Services that rely on such costly and complex infrastructure must pay the fees required by their operators. Many applications do so by charging hefty end user fees for services that might otherwise have been provided at little or no cost as part of a broader business strategy. An infrastructure with greater deployment scalability might not have imposed such high communication costs.

The more problematic outcome was when the early idea that Internet services such as Web search could be viable without charging any end user fees led to massive investment in companies providing those services. The notion was that capturing market share would eventually somehow translate into profits. As it turns out, the most effective way achieve profitability was through surveillance and monetization of end user behavior. Exploitation of end user surveillance data, when combined with targeted marketing, proved not only viable but hugely profitable. The rise of social media added a new twist: rather than relying on organic search queries, end users could be encouraged to scroll compulsively by using aggressive engagement-maximizing algorithms. End users naively opened the door and invited such vampiric services into the unregulated environment of their online lives.

This analysis suggests two questions: Could it have been otherwise? Are there technical responses which could assist in alleviating the current situation? The answer to the first question is unknowable, but our paper discusses unsuccessful efforts made over multiple decades to extend the Internet’s thin waist with additional resources and services. These sought to achieve deployment scalability by making use of distributed storage and processing in restrained ways.  The second question is more salient, because of the widespread belief that the thin waist (or spanning layer) of the Internet can no longer be extended, modified, or replaced. This leaves only two possibilities: either 1) implement additional services as overlays added to the Internet stack above its spanning layer; or 2) define a spanning layer that is broader than the Internet communication stovepipe, including the local resources (storage, processing, and local area communication) which are offered by the layer below the Internet and used to implement it.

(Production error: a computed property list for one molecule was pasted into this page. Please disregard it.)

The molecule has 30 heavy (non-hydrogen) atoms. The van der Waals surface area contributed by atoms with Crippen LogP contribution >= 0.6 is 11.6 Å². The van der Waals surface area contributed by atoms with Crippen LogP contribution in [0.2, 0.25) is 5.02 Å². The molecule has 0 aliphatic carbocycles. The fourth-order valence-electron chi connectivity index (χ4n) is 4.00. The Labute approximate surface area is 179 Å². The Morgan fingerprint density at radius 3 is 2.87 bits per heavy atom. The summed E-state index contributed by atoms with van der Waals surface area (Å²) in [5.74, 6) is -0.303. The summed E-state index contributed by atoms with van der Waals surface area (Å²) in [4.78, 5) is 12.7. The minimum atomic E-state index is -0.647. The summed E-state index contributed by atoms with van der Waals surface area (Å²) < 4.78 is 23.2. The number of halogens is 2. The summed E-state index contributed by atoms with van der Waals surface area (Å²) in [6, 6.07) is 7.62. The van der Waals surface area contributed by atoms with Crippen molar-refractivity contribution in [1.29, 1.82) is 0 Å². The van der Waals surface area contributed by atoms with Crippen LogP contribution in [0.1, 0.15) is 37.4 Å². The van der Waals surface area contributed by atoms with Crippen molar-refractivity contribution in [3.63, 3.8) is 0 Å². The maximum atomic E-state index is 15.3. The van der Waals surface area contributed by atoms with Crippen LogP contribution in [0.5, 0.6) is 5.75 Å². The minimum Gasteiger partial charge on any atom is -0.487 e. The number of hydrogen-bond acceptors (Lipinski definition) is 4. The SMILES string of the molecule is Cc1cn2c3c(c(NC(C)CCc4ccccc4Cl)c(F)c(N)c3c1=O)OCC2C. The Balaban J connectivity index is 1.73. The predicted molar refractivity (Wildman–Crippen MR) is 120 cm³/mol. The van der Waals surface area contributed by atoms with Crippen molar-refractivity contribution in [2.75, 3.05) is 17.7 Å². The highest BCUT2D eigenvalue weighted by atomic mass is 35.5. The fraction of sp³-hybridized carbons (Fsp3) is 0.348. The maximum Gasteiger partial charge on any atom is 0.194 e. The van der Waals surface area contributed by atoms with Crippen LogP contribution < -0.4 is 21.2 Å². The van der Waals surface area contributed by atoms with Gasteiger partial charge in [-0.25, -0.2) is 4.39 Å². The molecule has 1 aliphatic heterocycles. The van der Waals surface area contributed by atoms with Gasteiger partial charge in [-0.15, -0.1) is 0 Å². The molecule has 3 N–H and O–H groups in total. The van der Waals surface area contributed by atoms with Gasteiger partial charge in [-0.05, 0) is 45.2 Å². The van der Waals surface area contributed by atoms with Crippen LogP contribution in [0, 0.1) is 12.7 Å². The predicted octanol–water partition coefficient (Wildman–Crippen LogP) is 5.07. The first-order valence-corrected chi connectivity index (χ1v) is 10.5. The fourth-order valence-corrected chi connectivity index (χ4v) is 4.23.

Our paper argues that overlay solutions, including the current efforts to define an Extensible Internet, are unlikely to exhibit the degree of deployment scalability required to achieve universal service. It also describes another approach, known as Exposed Buffer Architecture, which would define a standard for interoperable “underlay” services that would create a spanning layer capable of supporting a variety of ICT utilities and services using a highly generic model of storage, processing and local communication.

Our analysis lays some of the responsibility for the emergence of disturbing Internet++ business practices at the feet of the same limitations of the Internet architecture that have been key to its widespread deployment and universal adoption. This suggestion has been viewed as heretical. Exposed Buffer Architecture suggests that greater generality in a lower ICT spanning layer could be achieved while preserving deployment scalability. Seeking to create a spanning layer below the level of the Internet Protocol Suite which includes storage and processing also has been viewed as heretical.

Having thus barred the door from the inside, our ICT community voluntarily offers the public as nourishment to the parasitic service providers of Internet++. Resistance, apparently, is futile.

Micah D. Beck, University of Tennessee

Micah D. Beck ( is an associate professor at the Department of Electrical Engineering and Computer Science, University of Tennessee, Knoxville, TN, USA.

Terry R. Moore, University of Tennessee

Terry R. Moore ( is an associate director (retired) at Innovative Computing Laboratory, University of Tennessee, Knoxville, TN, USA.